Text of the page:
BOY meets girl, girl wows boy. Boy instantly falls in love, because of this rare specimen of beauty girl embodies. Girl takes her sweet time getting to love. Boy persists. Girl falls in love. Cue the beginning of a relationship. Then, problems arise. Oh gosh darn it; someone has fallen out of love. Now the other must do everything humanly possible to make sure this love is rekindled.
This is essentially, role reversal aside, the script for most of the romantic comedies or chick flicks out there. There’s this idea that love is supposed to be the all-encompassing emotion. It is only an insanely strong emotion that makes you do crazy things. Thanks to this portrayal, we all follow this idea of wanting to be overwhelmed by the love we feel. We must feel sparks, and chemistry, and smell some pheromones otherwise it can’t possibly be love.
I cannot deny that it is a lovely fantasy. It makes you feel warm and cushy on the inside. Yet, when we fall prey to this idea, we seem to think love is only governed by these emotions and feelings. Forgetting that sometimes the sparks, chemistry, physics and maths we feel is not always indicative of love at all.
I had a friend, Candy, (her real name. No, she’s not a stripper) who was talking to a very good-looking guy. They had been friends for a while and he wanted to blur the lines of their friendship, so to speak. A part of her wanted to, and another part thought he was too much of a player. He was very charming, so when she told me stories about the cute things he would do for her, I would swoon at the idea of them being together.
I thought she should go ahead and see what a relationship with him would be like. He was, apparently, a smooth, manly man, in control of his life and company. Plus, their flirting game was strong. And he always said the right thing. I couldn’t think of a reason not to try it out. She said the chemistry was explosive and I thought that should seal the deal. Clearly, I was focused on the more important things in life.
Persistent as this man was, they eventually ended up in a relationship. Candy fell off the face of the earth for a while and when she resurfaced she had a tome of stories to share. Much to my dismay, not a single one of these stories was what I had expected. She mentioned how she just didn’t feel it anymore. The chemistry was gone. She wasn’t sure she was attracted to him. It was very likely they didn’t connect on as emotional a level as she thought. Essentially, Candy didn’t believe she loved this man or that he loved her.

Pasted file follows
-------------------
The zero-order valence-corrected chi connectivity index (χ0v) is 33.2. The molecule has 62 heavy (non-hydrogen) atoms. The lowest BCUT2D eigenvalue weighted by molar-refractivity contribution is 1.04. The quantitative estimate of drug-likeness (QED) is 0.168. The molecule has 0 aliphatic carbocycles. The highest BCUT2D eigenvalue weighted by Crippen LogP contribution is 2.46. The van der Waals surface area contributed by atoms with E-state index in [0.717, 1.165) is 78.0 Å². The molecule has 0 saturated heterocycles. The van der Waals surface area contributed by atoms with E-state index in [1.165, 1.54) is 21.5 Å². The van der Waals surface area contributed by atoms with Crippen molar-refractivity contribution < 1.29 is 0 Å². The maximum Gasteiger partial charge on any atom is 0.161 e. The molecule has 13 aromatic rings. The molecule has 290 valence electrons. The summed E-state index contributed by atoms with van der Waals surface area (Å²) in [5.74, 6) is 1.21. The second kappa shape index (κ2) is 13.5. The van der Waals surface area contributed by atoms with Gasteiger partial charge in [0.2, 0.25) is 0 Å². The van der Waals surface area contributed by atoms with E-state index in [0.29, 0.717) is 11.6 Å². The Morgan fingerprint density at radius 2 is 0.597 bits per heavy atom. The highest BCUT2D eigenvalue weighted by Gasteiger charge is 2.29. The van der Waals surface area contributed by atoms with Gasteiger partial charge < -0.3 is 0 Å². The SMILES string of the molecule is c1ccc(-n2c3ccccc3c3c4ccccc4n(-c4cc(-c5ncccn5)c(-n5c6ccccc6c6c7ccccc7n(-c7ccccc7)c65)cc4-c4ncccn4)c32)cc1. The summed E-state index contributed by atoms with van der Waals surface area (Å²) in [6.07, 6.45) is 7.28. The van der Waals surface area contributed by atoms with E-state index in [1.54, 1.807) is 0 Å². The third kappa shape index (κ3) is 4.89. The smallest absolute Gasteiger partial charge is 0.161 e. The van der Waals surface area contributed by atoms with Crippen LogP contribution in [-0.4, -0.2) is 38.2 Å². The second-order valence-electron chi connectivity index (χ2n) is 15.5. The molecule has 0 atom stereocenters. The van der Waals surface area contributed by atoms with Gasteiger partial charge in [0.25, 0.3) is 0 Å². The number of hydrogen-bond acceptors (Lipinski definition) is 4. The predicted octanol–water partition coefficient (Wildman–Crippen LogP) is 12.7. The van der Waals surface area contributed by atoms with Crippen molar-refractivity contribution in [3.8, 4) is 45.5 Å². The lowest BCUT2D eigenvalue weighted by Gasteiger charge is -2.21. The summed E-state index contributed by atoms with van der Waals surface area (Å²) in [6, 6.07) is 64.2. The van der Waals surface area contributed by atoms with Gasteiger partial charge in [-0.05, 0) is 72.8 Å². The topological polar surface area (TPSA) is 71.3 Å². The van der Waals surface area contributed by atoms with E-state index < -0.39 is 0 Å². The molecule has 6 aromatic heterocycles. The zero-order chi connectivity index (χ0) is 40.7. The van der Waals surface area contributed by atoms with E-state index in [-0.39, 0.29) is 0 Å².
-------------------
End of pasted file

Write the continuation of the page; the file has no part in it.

It was much easier when they were friends and there were no expectations held towards each other. Once they entered a relationship, all this changed. It was too much work to maintain. The first few signs of conflict and they called it quits.
Pondering how they ended up single, based on Candy’s stories, I realized where both her and I had gone wrong. We had romanticized the idea of this guy and their potential relationship. We were so focused on the emotions and sparks between them, that we completely overlooked everything else. We didn’t give a chance for the logical part of love to play out.
Of course, not every situation like that ends up similarly. Yet, the romanticizing of love is aplenty. We would rather ascribe to an overwhelming emotion than we would to a decision to work towards love. Like a person looking to scripture to back their wrongdoing, we tend to be selective with our idea of love.
We enjoy the “love is patient, love is kind, it is not easily angered” bit. But we rarely remember the “it does not dishonour others, it keeps no record of wrongdoing” bit. Can you imagine? When a women can tell you the exact second you said something that upset her five months ago, what you were wearing, where you were standing and what lighting you were in. How are we supposed to keep no record of wrongdoing?
Valentines day gifts, trips out of town, fancy dinners, or chop bar fufu*. We are down with. Having to resolve conflict, admit to being wrong, or apologize? Oh come on, what manner of sorcery is that?
When the responsibility is turned on us in the description of love, we don’t want it. We don’t want the part that involves decisions and work. We just want to feel. When love is said to protect, trust, hope and persevere, that means the receiving party has to reciprocate the love. We have to make ourselves vulnerable in order to protect the other. We have to choose to trust, when it might be easier not to. We have to continue to hope. We have to work and persevere to maintain the love.
That isn’t any of the mushy gushy stuff at all! Love is part emotion, part decision. Emotions are fleeting; they come and go. We need to be ready for when the emotion fizzles. That’s when we let our decisions allow us to continue to persevere. Decisions are conscious; they persist. They are great complements to each other, and we should utilize them as such.
We can’t believe the Disney fairy tale and be terribly disappointed when love isn’t a walk in the park. I love the people I love, even when they are unreliable, and annoying, and I don’t want to see their faces, because it’s a choice I have made.
We shouldn’t be over reliant on the chemistry with someone else. It’s definitely an added bonus, but don’t be quick to decide there’s no love there simply because you don’t feel drowned by emotions. Let sparks fly if they must, just remember you will have to continue to feed those sparks to keep a fire burning. Work, work, work, work, work, work. (I can’t be the only person who sang it as I read it)
*fufu: pounded cassava
PS: Don’t keep! Share…& then subscribe, okay :-)? #ToHisGlory